Mailinglist Archive: opensuse (795 mails)

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Re: [opensuse] KDE and directories
  • From: Roger Oberholtzer <roger.oberholtzer@xxxxxxxxx>
  • Date: Tue, 7 Nov 2017 13:13:50 +0100
  • Message-id: <>
On Tue, Nov 7, 2017 at 12:58 PM, Dave Howorth <dave@xxxxxxxxxxxxxx> wrote:

As others have said, what do you mean by 'the user entering the
directory'? Do you mean accessing one or more of the files in the
directory? Or accessing a directory listing including metadata about
the files? Or simply changing working directory, or what?

When the user navigates the file system with Dolphin, they can click
on a directory. Dolphin then shows the contents of that directory.
From my POV, the user has entered the directory. I think Dolphin would
refer to this as the current working directory. There is only one
current working directory at a time. This has nothing to do with
moving around in, say, bash. It is fully limited to Dolphin. This is
why I am looking for a KDE solution. Accessing a file in a directory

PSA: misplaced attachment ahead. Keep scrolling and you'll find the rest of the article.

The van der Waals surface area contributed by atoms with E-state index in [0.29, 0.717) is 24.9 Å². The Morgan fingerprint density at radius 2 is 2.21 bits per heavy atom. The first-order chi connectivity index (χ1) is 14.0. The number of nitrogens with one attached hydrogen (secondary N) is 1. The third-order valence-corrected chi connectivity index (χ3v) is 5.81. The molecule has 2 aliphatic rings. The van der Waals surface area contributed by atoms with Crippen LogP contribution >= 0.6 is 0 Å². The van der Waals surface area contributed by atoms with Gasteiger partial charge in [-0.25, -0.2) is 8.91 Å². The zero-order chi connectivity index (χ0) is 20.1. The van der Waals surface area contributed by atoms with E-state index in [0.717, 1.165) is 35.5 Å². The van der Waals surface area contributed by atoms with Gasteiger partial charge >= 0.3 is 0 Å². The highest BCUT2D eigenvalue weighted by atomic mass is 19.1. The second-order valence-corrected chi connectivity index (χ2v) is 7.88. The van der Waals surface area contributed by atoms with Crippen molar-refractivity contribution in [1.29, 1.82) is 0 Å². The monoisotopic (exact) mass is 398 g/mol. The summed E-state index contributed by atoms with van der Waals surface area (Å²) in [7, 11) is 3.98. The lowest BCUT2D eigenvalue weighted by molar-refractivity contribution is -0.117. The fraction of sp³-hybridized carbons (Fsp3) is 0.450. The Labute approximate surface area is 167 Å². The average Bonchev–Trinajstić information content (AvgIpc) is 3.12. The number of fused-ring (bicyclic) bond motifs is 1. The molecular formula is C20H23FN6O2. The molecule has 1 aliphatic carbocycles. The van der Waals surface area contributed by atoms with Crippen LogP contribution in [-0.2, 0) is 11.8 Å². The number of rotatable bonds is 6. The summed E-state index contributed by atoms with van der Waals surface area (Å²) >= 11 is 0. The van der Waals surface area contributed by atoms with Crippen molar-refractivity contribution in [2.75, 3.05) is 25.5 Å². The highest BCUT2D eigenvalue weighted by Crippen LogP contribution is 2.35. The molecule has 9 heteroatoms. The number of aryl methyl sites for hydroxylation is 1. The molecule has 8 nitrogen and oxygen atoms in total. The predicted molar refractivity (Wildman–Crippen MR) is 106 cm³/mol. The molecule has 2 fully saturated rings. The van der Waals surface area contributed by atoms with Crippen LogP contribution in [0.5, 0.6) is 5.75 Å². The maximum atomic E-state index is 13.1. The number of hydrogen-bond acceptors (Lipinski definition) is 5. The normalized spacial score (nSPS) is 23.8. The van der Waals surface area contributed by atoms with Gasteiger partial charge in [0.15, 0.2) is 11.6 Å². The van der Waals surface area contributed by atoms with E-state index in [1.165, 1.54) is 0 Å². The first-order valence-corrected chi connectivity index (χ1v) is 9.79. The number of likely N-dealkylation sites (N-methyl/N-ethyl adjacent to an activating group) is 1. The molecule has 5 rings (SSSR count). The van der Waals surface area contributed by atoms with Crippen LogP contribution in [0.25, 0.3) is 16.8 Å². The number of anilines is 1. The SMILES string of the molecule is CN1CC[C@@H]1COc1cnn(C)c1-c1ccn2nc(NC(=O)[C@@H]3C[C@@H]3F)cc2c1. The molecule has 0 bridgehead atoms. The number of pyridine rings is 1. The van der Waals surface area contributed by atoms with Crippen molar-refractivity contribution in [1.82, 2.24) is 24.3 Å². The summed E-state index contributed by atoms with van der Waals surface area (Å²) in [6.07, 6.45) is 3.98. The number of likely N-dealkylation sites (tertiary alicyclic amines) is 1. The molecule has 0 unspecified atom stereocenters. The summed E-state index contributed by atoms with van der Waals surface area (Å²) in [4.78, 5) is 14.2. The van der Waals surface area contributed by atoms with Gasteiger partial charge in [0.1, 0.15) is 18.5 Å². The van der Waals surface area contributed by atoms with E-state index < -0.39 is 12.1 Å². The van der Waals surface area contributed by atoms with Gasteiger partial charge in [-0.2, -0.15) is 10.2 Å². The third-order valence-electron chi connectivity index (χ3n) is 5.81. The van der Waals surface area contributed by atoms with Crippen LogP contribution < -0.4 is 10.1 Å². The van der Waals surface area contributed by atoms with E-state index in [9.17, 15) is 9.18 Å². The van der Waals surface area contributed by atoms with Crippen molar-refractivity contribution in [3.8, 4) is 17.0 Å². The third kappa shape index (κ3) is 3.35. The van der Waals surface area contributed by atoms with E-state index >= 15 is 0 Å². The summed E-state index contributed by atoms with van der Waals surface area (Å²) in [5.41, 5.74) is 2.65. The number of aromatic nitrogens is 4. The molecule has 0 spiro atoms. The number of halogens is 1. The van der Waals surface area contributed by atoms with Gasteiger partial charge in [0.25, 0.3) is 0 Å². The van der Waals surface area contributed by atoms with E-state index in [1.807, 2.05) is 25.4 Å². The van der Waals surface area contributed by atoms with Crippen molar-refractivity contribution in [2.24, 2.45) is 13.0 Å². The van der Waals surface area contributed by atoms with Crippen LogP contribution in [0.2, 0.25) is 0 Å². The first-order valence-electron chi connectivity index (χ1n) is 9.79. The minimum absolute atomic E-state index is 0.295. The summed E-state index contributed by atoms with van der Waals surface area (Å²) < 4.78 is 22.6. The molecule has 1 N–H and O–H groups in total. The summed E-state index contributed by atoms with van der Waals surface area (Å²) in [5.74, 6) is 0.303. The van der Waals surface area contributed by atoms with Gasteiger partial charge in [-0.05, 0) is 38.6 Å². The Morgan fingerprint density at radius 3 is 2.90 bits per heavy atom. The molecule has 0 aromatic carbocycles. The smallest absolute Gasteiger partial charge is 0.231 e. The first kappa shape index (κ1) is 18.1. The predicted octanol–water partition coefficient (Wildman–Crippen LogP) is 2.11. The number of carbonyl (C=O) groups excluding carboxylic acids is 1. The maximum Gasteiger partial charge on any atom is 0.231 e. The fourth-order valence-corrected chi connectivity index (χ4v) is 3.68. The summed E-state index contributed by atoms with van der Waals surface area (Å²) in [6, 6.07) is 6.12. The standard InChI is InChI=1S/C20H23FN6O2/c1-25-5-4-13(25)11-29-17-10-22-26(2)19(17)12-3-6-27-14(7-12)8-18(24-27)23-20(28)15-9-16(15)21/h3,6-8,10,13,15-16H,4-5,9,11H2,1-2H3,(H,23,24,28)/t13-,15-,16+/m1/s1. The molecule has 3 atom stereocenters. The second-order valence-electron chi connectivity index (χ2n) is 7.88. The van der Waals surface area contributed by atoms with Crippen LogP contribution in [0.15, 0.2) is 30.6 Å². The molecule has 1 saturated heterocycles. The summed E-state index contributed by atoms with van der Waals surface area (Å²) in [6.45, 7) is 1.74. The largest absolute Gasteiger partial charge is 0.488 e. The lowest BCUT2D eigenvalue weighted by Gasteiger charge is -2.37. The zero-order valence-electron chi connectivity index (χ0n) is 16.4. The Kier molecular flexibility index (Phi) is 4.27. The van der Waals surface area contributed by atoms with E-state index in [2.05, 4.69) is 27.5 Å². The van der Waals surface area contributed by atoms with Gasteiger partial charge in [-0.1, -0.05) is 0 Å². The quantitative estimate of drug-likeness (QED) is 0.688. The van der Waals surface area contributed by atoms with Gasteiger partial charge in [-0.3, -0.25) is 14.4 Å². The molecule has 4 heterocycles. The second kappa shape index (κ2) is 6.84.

is not enough either.

If the former, what if somebody accesses a file without entering the
directory (e.g. by providing a full path)? What if they access via a
symlink or a hard link? Why can't you trust the processes to update the
status information themselves?

It is not about accessing a file. It is about making the directory the
current working directory.

I'd be more tempted by a system that kept the data in directories to
which the target processes had no access and then allowed them to
access the data via a gatekeeper process that had greater access rights
and which checked whether each process's requests were kosher and maybe
logged them.

If I could, via the Desktop, limit the action to a single directory
and all it's sub-directories, I am happy. Like all directories in and
including $HOME/data would be fine.

But a search for 'linux how can i tell when a process accesses a
file' (without quotes) turns up a few interesting links, such as

I am considering alternative approaches. But one that keeps
directories separate and self-contained is best.

Roger Oberholtzer

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